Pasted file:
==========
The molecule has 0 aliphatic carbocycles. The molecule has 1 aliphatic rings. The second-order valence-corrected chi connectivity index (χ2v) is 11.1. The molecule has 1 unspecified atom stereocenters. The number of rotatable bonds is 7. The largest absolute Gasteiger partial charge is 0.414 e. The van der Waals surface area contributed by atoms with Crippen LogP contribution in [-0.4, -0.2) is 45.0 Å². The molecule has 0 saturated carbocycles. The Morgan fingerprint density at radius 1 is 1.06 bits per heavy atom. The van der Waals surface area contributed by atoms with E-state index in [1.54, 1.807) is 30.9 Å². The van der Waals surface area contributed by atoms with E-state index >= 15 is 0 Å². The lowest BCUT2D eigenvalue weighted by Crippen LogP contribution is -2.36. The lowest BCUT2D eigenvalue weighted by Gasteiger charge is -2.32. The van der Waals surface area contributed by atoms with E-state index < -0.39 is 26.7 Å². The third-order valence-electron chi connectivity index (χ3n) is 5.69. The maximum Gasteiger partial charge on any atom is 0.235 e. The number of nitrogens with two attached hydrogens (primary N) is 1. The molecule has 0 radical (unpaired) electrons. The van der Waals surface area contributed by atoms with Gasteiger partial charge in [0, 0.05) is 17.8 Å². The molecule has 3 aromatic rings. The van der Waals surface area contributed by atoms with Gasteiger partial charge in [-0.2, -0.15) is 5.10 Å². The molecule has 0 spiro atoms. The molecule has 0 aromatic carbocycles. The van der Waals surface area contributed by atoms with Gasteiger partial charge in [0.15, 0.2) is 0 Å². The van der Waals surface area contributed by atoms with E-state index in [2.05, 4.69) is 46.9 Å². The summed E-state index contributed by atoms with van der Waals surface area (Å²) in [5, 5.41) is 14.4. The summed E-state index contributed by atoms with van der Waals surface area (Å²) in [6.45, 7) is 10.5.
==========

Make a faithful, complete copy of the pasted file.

The molecule has 0 aliphatic carbocycles. The molecule has 1 aliphatic rings. The second-order valence-corrected chi connectivity index (χ2v) is 11.1. The molecule has 1 unspecified atom stereocenters. The number of rotatable bonds is 7. The largest absolute Gasteiger partial charge is 0.414 e. The van der Waals surface area contributed by atoms with Crippen LogP contribution in [-0.4, -0.2) is 45.0 Å². The molecule has 0 saturated carbocycles. The Morgan fingerprint density at radius 1 is 1.06 bits per heavy atom. The van der Waals surface area contributed by atoms with E-state index in [1.54, 1.807) is 30.9 Å². The van der Waals surface area contributed by atoms with E-state index >= 15 is 0 Å². The lowest BCUT2D eigenvalue weighted by Crippen LogP contribution is -2.36. The lowest BCUT2D eigenvalue weighted by Gasteiger charge is -2.32. The van der Waals surface area contributed by atoms with E-state index < -0.39 is 26.7 Å². The third-order valence-electron chi connectivity index (χ3n) is 5.69. The maximum Gasteiger partial charge on any atom is 0.235 e. The number of nitrogens with two attached hydrogens (primary N) is 1. The molecule has 0 radical (unpaired) electrons. The van der Waals surface area contributed by atoms with Gasteiger partial charge in [0, 0.05) is 17.8 Å². The molecule has 3 aromatic rings. The van der Waals surface area contributed by atoms with Gasteiger partial charge in [-0.2, -0.15) is 5.10 Å². The molecule has 0 spiro atoms. The molecule has 0 aromatic carbocycles. The van der Waals surface area contributed by atoms with Gasteiger partial charge in [0.15, 0.2) is 0 Å². The van der Waals surface area contributed by atoms with E-state index in [2.05, 4.69) is 46.9 Å². The summed E-state index contributed by atoms with van der Waals surface area (Å²) in [5, 5.41) is 14.4. The summed E-state index contributed by atoms with van der Waals surface area (Å²) in [6.45, 7) is 10.5.